I’d say that FB is now behaving like a true media monopoly. It’d have been fine if the % of people who saw a page post were dependent on the positive/negative action taken by the people who liked the page. But this is just an “offer you can’t refuse” for the various advertising products that FB has begun pushing out aggressively. Should have known that IPOs have side effects. It hurts more because just sometime back, I’d written – in my ‘Social grows up to be media‘ post – that of the two (FB, Twitter) I had better hopes for FB. While Facebook owns the platform, (some) brands have done a lot of hard work in attaining fans organically through excellent content and engagement. By not allowing the content to reach these very fans, FB is being unfair. It becomes even more interesting when we figure that FB is now allowing brands to truly broadcast (beyond fans and friends of fans to everyone) their posts. On one hand, they are making their money from brands and at the same time, showing me an ad I never asked to see.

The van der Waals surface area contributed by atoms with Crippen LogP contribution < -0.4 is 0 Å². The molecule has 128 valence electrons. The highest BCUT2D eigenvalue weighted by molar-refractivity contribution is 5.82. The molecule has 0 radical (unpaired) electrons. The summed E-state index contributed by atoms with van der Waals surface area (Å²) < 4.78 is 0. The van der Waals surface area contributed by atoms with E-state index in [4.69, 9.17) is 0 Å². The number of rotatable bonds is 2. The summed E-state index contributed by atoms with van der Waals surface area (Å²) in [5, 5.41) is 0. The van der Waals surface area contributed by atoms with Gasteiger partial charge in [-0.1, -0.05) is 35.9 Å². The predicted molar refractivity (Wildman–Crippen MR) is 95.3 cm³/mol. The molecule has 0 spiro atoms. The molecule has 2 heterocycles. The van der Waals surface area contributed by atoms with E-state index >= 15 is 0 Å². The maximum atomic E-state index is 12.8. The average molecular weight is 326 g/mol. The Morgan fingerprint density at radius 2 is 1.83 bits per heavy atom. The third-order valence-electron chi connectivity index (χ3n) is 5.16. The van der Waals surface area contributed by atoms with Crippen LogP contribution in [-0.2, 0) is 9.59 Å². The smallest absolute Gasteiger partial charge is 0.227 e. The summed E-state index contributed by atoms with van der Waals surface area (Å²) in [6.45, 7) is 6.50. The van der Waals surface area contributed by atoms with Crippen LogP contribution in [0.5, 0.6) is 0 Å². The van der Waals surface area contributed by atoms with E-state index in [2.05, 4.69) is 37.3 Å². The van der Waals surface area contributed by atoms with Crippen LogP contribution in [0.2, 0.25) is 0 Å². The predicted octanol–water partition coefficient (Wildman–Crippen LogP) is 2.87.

This could be just the start. I’m already hearing ‘viewpoints‘ of Facebook charging brands for pages. Knowing the way PR works, FB is probably setting the scene for this and we’ll be seeing more articles of this nature. Is this an unfair way to monetise one’s platform? That, in Facebook’s own words, is complicated.

More importantly, the larger debate of whether one should build (on) owned properties now becomes even more pertinent. What do you think?

until next time, pay walled…

Mean better than average?

BBH Labs offered some excellent perspective in a post titled ‘Mean Brands‘ a few days ago, which pointed out that when brands are asked to be more human online, we overlook the fact that humans are not nice online. Expanding on this, they showcased three scenarios – brand vs consumer, brand vs brand and brand vs organisation – with examples, and asked whether this was a good strategy to build stronger brand allegiance.